Interleukin-6 (IL-6) levels are frequently elevated in sera of patients with metastatic prostate cancer. IL-6 receptors are expressed in prostate cancer cell lines, as well as in benign prostate hyperplasia and prostate cancer tissue specimens. The androgen receptor (AR) is a key transcription factor that is present in all stages of prostate carcinoma, even in therapy-refractory tumors. In an attempt to investigate possible cross-talk between IL-6 and androgen signal transduction cascades, we tested the effects of this cytokine on AR transcriptional activity. The regulation of AR activity by IL-6 was studied in DU-145 cells, which were cotransfected with the androgen-responsive reporter plasmid ARE2TATACAT and the AR expression vector pSG5AR. We show that IL-6 up-regulates AR activity in a ligand-independent manner, as well as synergistically, with very low doses of the synthetic androgen methyltrienolone (5–10 pm). Therefore, AR activation by IL-6 may be operative in prostate cancer patients who have decreased androgen levels because of androgen ablation therapy. The maximal induction of reporter gene activity by IL-6 alone (50 ng/ml) was 67% of that stimulated by 1 nm of methyltrienolone. The nonsteroidal antiandrogen bicalutamide (Casodex) nearly completely inhibited AR activation by IL-6. IL-6 effects on AR activity were also abolished or greatly reduced by inhibitors of protein kinase A and C and mitogen-activated protein kinase pathways. In concordance with the results obtained in DU-145 cells, IL-6 induced AR-regulated prostate-specific antigen mRNA and protein in LNCaP cells. Stimulation of prostate-specific antigen protein secretion by IL-6 was antagonized by bicalutamide and inhibitors of protein kinase A and mitogen-activated protein kinase signaling pathways. Taken together, our data show for the first time that IL-6 is a nonsteroidal activator of the AR and that this activation is implicated in the regulation of prostate-specific proteins. Keeping in mind that IL-6, its receptor, and the AR are expressed in prostate cancers, cross-talk between IL-6 and AR signaling pathways may have clinical significance.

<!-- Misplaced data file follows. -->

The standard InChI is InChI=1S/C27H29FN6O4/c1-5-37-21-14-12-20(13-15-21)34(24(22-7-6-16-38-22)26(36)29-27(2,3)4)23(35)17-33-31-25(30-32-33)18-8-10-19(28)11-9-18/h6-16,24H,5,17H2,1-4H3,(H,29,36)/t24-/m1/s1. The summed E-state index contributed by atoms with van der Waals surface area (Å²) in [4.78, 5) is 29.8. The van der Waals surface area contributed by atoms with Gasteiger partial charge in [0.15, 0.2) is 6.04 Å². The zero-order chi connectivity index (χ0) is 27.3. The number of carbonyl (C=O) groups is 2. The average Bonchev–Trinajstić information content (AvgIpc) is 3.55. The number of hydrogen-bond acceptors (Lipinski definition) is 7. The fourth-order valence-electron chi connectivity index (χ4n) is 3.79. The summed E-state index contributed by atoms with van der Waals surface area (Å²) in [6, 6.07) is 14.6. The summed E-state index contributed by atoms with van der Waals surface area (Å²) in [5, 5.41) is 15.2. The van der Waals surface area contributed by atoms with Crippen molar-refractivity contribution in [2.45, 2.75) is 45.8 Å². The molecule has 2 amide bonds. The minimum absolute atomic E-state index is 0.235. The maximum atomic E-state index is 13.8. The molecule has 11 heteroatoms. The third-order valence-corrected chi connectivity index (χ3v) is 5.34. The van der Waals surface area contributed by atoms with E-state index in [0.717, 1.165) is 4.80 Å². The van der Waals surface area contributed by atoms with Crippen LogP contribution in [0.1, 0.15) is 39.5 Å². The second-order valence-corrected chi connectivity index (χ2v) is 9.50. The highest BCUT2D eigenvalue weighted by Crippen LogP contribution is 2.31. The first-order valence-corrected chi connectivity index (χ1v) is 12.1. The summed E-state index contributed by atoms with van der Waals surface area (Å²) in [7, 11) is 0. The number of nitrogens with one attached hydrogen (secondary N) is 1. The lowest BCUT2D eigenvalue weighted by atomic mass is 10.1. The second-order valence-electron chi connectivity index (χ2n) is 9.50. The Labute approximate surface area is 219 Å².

Supported by Grant FWF SFB 002-F 203 from the Austrian Science Foundation.